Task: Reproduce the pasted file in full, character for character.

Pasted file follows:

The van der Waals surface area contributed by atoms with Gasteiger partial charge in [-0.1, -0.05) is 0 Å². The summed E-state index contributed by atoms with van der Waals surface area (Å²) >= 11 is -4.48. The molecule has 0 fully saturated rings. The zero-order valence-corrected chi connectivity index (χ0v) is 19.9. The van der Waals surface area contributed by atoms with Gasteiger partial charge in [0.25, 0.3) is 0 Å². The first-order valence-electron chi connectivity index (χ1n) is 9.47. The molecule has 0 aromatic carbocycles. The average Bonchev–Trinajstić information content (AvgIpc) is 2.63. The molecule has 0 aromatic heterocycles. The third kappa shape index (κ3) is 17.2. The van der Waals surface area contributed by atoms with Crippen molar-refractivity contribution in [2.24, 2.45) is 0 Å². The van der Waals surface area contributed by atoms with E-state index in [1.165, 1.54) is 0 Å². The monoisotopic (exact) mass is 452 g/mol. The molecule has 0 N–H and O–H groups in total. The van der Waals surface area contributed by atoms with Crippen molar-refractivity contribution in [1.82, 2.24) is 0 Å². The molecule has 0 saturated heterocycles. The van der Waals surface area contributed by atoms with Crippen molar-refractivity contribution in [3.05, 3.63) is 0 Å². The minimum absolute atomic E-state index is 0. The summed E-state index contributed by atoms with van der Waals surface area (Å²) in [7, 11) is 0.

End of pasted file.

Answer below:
The van der Waals surface area contributed by atoms with Gasteiger partial charge in [-0.1, -0.05) is 0 Å². The summed E-state index contributed by atoms with van der Waals surface area (Å²) >= 11 is -4.48. The molecule has 0 fully saturated rings. The zero-order valence-corrected chi connectivity index (χ0v) is 19.9. The van der Waals surface area contributed by atoms with Gasteiger partial charge in [0.25, 0.3) is 0 Å². The first-order valence-electron chi connectivity index (χ1n) is 9.47. The molecule has 0 aromatic carbocycles. The average Bonchev–Trinajstić information content (AvgIpc) is 2.63. The molecule has 0 aromatic heterocycles. The third kappa shape index (κ3) is 17.2. The van der Waals surface area contributed by atoms with Crippen molar-refractivity contribution in [2.24, 2.45) is 0 Å². The van der Waals surface area contributed by atoms with E-state index in [1.165, 1.54) is 0 Å². The monoisotopic (exact) mass is 452 g/mol. The molecule has 0 N–H and O–H groups in total. The van der Waals surface area contributed by atoms with Crippen molar-refractivity contribution in [1.82, 2.24) is 0 Å². The molecule has 0 saturated heterocycles. The van der Waals surface area contributed by atoms with Crippen molar-refractivity contribution in [3.05, 3.63) is 0 Å². The minimum absolute atomic E-state index is 0. The summed E-state index contributed by atoms with van der Waals surface area (Å²) in [7, 11) is 0.